President Donald Trump has warned stocks will crash if he loses. Avowed socialist Bernie Sanders is the Democratic frontrunner.
Since Donald Trump’s election on November 8, 2016, the S&P 500 Index surged over 50% through December 2019. The Dow Jones Industrial Average also added nearly 10,000 points over that stretch.
While visiting India this week, Trump warned that the stock market gains could evaporate if he loses the upcoming presidential contest.
According to The Times of India, Trump predicted that the stock market will “crash like nobody has seen before” should voters choose a Democrat over him in November.
This is not scare-mongering. One of the biggest dangers facing the U.S. stock market besides the coronavirus outbreak is a Democrat winning the White House. With centrist Democrats now lagging Bernie Sanders, a self-declared socialist, the lights are flashing red.
With the five remaining Democratic moderates splitting the votes among themselves, the ascendancy of Sanders is all but assured. Barring an unexpected turn of events, the Vermont Senator could very well get the nomination.
Tax and regulatory cuts created the stock boom, but the current Democratic frontrunner is advocating policies that would greatly increase the tax burden on U.S. corporations and citizens. What Trump gave Corporate America, Sanders is going to take away. A Sanders win could instantly reverse the stock market boom.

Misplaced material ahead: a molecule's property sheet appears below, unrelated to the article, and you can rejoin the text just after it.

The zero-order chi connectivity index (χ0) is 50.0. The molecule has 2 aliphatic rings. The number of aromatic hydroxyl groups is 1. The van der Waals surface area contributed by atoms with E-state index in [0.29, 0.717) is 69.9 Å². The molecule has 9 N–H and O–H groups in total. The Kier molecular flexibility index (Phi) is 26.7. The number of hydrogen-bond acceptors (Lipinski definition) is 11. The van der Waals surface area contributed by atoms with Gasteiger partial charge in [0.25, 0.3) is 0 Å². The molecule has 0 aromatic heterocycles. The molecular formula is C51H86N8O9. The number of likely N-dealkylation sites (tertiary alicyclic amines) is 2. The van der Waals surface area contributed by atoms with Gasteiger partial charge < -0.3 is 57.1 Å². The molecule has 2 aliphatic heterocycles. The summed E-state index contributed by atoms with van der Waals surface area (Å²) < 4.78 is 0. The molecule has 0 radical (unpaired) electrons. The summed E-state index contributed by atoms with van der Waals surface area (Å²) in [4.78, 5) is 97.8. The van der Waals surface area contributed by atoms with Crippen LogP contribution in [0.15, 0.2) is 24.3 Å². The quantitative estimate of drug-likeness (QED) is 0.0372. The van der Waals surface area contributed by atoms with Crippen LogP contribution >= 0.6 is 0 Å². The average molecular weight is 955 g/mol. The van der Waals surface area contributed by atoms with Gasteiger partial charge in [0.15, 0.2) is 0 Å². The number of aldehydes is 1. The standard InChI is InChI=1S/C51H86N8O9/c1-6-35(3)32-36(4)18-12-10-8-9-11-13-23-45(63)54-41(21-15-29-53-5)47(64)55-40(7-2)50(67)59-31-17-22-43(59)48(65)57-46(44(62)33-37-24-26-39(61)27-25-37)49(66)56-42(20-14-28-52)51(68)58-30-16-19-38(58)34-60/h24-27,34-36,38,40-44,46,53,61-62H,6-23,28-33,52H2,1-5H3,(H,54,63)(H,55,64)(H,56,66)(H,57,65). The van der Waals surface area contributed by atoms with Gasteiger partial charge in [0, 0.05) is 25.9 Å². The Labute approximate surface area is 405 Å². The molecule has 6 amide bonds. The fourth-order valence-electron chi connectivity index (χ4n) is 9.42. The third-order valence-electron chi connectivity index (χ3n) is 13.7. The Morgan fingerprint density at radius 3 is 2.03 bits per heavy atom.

Donald Trump is, of course, fighting for his political life and will use every trick in the book to get reelected. But it would be foolish to ignore his warning just because he has a rather long record of unabashed remarks.
High-profile personalities who have differed with him on various issues now agree with him that losing in November to a Democrat, specifically a socialist, would be disastrous for the economy.
Former Goldman Sachs CEO Lloyd Blankfein believes a Sanders presidency would destroy the U.S. economy.
Just this week legendary investor Warren Buffett expressly stated that he would vote for former New York Mayor Mike Bloomberg, a centrist, over Sanders.
At the same time, Buffett acknowledged the growing wealth and income inequalities in the U.S. while taking a dig at Sanders: “I don’t think we should kill the capitalist system.”
Other billionaires who are opposed to Sanders include Jeff Gundlach. Last month Gundlach warned that a Sanders win in November would be catastrophic for the markets.
Though Trump was addressing a round table of Indian CEOs when he made the comments, he was not aiming them at the executives but rather voters back home.
As an incumbent who is running at a time of increased prosperity, Trump probably sees Sanders as the ultimate political heel. He will remind investors and citizens that Sanders is here to take away all the progress made over the past four years.